Manchester Metropolitan University (UNITED KINGDOM)
About this paper:
Appears in: EDULEARN15 Proceedings
Publication year: 2015
Pages: 2373-2381
ISBN: 978-84-606-8243-1
ISSN: 2340-1117
Conference name: 7th International Conference on Education and New Learning Technologies
Dates: 6-8 July, 2015
Location: Barcelona, Spain
This project has harnessed recent advances in communication to enhance the student learning experience. The objective was to use technology to complement and make better use of the lecturer-student contact time. There is evidence from a study in chemistry teaching at MMU that screencasting can lead to significant educational gains in this area. The aim was to release the contact time for more interactive learning using the flipped teaching model.

Screencasts are a digital video recording of your computer screen and include an audio commentary. The resulting videos are available through a VLE giving the students access to the material. A study into the impact of screencasts was carried out with a final year core chemistry unit during the 2014/15 academic year. This unit contained the largest group and had a significant theory component. A weekly pre-lecture screencast was recorded using Camtasia studio and made available prior to the lecture and students viewed them to prepare for classes. Each screencast generally lasted around 5 mins covering a key concept to be discussed in the lecture.

The lecture now became less about the transmission of information and included more student participation by using smartphones combined with a game-based learning and classroom response system. The strategy for the lectures involved asking a question, giving the students time to think and polling the answers. The aim being to engage students during class through a sequence of questioning and discussion. Students were asked to respond to the same question after a short discussion with someone in the class who had a different answer. After a second polling of the same question, the differences between the two responses was compared followed by an explanation of the correct answer. This approach has provided a fertile environment for peer instruction as well as being extremely useful in engaging the majority of class during the flipped lectures. In most cases, an increase in the percentage of right answers was observed between the two rounds after the peer discussion.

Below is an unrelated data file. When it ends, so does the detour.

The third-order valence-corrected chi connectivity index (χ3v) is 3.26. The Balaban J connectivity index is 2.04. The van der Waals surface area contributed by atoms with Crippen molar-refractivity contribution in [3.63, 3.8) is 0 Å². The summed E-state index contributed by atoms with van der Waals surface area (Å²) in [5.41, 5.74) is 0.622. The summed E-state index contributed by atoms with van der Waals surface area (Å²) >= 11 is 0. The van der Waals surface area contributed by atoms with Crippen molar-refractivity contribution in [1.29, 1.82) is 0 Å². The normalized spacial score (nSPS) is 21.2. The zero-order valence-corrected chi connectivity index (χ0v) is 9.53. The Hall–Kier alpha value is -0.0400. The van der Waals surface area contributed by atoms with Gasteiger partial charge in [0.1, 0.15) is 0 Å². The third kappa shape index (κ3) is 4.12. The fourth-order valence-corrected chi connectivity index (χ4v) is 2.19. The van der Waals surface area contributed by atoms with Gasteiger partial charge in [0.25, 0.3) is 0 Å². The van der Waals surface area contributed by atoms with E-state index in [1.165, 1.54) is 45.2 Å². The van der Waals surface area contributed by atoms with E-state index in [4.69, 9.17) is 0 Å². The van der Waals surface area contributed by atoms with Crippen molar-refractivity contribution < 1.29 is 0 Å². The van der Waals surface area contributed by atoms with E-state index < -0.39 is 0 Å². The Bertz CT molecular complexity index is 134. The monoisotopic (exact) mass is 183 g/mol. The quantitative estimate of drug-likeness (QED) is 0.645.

Initial feedback has shown that this style of delivery has had a significant impact on the student learning experience. The results of a survey showed that 86% had used the screencasts before attending lectures and students believed that screencasts had helped them understand the content of the lecture. In addition, 80% thought that the quizzes enhanced the lectures and all of these students agreed that the quizzes had helped their understanding. In addition, 88% had welcomed the opportunity to discuss the questions with their fellow students during class.

The screencasts provide a convenient mechanism to promote pre-lecture engagement using innovative blended learning. Student reaction has been very positive and screencasting has lead to significant educational gains, further results from the flipped lectures in chemistry will be presented in this paper.
Screencasts, e-learning, Virtual Learning Environments (VLEs), Flipped Teaching Model, Blended Learning, Peer Instruction.